A couple of days ago I reviewed Accident, the second of three collaborations between director Joseph Losey and writer Harold Pinter. Now it’s time for the first, 1963’s The Servant, a slightly more straightforward film, although still with a biting interest in class and the complexities of relationships between people.
James Fox, in one of his very first movie roles, plays Tony, a young man from an aristocratic family who moves into a house in London and needs a servant. He hires Barrett (Dirk Bogarde), a gentleman’s gentleman who promises to cook and look after Tony. However things get tricky when Tony’s girlfriend, Susan (Wendy Craig), takes an instant dislike to Barrett. The sexual politics are ramped up when Barrett moves his ‘sister’, Vera (Sarah Miles), into the house, with Tony initiating an affair with this woman from far ‘beneath’ his supposed station.
Eventually Barrett starts to exert his influence more and more, and as Tony falls ever further into alcoholism, the role of servant and master start to reverse.
The Servant is the most entertaining of the Losey-Pinter movies. To a certain extent it’s very much a product of its time. It was one of the first British movies to directly take on the subject of class divisions. In the early 60s the old ways were coming to an end, and even then the idea of a manservant was something that had had its day. Barrett therefore is a figure from the past, coming face to face with an aristocrat who doesn’t seem to realise that, and feels he’s better simply because of the family he was born into.
Most see the film as an attack on the old ideas of class, which sees the working man turning against the pillars of authority that exist purely because of the privileges and deprivations of birth. However it’s not quite as simple as that, a Barrett is a truly sinister force who dissects the class system and just what’s wrong with it, but only has anarchy and madness to replace it with. As the power of the aristocracy began to wane, many of those in favour of the old ways worried about just that – feeling that the ‘better’ people were the stabilising force in society and stopped everything falling into chaos. You could see this film as agreeing with that, even if it lays the blame as the toffs’ door.
There’s also a strong homoerotic undertone to the movie. Nothing is overt – partly because homosexuality was still illegal in the UK at the time, although it was a couple of years after Bogarde had played gay in Victim – but as the film goes on, it’s difficult not to feel that part of the men’s problem is that they essentially live together as man and wife, but can’t actually say that. One scene comes close as they share a meal and admit they’re friends, and have only ever felt the same once before in the army. Mixed in with this is their relationships with women, although here too true feelings are hidden and the pressure of class lies unspoken under everything.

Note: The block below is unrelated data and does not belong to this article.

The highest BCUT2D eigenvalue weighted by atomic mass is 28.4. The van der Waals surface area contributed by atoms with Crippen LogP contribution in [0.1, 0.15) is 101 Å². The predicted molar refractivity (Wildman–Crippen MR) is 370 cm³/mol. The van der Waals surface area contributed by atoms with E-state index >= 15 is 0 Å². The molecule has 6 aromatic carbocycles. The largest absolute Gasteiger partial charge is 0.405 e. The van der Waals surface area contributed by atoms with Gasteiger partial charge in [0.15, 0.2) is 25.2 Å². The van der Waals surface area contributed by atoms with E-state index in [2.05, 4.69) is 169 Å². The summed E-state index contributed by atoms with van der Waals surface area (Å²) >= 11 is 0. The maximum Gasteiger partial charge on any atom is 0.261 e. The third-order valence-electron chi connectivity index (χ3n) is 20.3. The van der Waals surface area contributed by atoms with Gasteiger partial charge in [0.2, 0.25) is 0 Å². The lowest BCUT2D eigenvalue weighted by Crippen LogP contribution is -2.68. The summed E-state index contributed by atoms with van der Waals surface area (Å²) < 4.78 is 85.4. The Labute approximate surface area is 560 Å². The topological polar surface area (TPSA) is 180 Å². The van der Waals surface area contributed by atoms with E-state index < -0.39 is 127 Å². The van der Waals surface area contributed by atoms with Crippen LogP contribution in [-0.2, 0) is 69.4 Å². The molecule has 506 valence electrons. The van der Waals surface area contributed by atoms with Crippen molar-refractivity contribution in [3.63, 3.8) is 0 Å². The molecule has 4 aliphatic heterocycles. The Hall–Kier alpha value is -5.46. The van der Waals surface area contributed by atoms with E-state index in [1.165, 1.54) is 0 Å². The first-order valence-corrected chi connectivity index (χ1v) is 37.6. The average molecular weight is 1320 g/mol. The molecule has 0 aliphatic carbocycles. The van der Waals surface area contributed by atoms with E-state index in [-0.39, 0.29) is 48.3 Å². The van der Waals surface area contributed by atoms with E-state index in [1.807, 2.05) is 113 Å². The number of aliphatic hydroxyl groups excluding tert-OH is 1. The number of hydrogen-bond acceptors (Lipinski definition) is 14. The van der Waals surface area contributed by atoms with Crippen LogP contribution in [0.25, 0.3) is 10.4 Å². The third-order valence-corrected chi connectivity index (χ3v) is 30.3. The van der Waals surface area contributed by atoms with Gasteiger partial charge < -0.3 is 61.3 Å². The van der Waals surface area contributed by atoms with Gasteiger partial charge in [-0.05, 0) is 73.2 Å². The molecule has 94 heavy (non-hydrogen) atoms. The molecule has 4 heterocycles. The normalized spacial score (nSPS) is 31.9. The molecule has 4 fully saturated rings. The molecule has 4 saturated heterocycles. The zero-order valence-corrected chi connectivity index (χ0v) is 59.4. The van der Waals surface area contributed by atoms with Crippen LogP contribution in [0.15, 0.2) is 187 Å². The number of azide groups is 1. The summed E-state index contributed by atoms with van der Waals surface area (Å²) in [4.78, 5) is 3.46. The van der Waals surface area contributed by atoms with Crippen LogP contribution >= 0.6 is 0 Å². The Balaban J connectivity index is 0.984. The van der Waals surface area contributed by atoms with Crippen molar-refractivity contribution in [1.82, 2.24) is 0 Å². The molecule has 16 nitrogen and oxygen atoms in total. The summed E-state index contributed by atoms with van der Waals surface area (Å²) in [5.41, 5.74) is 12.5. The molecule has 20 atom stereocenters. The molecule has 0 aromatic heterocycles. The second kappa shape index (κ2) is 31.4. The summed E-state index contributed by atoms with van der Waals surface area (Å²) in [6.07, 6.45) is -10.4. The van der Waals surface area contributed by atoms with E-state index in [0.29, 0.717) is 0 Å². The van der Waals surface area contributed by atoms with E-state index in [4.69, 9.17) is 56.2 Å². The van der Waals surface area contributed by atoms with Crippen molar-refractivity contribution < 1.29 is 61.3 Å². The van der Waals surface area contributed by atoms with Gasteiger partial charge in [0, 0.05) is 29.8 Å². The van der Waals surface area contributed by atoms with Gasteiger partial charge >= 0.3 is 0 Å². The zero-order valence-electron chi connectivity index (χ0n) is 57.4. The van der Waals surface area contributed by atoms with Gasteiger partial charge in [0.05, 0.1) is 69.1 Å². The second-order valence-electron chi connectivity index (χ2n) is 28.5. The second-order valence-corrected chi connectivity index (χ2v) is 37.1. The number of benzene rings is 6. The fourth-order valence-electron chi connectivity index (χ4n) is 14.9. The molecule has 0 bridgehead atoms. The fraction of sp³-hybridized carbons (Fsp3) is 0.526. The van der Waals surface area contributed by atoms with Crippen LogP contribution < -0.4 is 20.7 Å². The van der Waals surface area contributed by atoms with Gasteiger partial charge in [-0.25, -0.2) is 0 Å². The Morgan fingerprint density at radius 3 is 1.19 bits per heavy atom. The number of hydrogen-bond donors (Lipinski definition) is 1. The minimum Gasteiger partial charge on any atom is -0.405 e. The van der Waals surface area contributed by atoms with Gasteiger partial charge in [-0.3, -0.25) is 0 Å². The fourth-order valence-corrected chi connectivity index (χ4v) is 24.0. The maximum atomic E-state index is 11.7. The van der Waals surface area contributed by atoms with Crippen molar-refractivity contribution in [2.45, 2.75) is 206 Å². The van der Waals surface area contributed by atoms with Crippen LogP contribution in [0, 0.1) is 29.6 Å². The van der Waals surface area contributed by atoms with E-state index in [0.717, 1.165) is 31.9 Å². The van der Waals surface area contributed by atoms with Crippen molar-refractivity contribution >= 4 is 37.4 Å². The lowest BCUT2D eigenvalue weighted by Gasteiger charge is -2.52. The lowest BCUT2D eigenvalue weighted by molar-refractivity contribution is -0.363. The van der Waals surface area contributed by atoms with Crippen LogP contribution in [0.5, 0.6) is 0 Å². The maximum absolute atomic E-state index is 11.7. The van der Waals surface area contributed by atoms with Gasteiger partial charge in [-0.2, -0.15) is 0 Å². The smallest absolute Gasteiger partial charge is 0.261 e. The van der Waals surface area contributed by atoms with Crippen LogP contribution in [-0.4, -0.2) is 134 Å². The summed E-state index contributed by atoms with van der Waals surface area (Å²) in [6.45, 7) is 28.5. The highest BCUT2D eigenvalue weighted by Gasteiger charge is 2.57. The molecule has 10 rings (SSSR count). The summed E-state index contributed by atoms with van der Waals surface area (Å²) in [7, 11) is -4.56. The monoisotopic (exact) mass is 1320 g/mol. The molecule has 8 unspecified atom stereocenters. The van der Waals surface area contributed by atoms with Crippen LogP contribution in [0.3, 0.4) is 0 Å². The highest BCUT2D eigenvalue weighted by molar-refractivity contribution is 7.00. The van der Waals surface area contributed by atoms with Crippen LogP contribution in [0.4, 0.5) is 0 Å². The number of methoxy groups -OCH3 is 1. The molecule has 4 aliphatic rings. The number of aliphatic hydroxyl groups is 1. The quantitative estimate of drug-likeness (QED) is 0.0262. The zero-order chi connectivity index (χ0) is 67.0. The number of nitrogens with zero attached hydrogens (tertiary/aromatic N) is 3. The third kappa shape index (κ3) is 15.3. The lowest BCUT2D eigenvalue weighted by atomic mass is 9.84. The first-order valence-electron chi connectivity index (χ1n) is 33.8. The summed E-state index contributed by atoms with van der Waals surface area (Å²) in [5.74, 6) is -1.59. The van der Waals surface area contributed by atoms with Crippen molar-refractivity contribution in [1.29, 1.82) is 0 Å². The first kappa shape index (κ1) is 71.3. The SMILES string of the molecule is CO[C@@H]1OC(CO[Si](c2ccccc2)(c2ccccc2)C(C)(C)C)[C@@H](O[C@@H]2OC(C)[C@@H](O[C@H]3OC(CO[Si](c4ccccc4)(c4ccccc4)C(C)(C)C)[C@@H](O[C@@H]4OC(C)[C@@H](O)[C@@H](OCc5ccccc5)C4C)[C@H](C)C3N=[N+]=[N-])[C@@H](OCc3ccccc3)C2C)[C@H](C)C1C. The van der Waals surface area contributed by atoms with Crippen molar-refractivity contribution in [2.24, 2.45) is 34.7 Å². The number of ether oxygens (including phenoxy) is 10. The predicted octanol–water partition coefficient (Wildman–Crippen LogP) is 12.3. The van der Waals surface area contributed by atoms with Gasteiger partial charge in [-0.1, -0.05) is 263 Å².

There are flaws though, mostly towards the end. Pinter is well known for writing dialogue where what’s not said is more important than what is, but that goes a little too far here in the last 20 minutes. As the role reversal becomes more pronounced, Pinter’s script implies rather than tells you what’s going on to the point where the story slightly outpaces the logic of what’s happening. It all culminates in a rather New Wave ‘orgy’ where all that’s been repressed suddenly bursts forth in a slightly surreal and OTT explosion.
While not 100% perfect, it’s still an interesting and absorbing film with some great performances, a complex script and wonderful direction from Losey. It’s a product of its time in some respects, but still has things to say that resonate today, and with a complex morality it certainly keeps you thinking.
The newly restored print looks good, showcasing Douglas Slocombe’s crisp and clever cinematography (just watch how the lighting and framing of the characters changes as the film progresses). There’s also an analysis of the film by expert Ian Christie. It’s fairly interesting, although does have Christie’s tendency to present opinion as fact and say things I don’t think are as true of British cinema as he does (but hey, he used to be my film studies lecturer, so perhaps I’m biased).
Overall Verdict: A fascinating dissection of class and sexual politics – and how they interact – with a great performance from Dirk Bogarde. It may not be perfect, but deserves its reputation as one of the best British films of the 60s.
Reviewer: Tim Isaac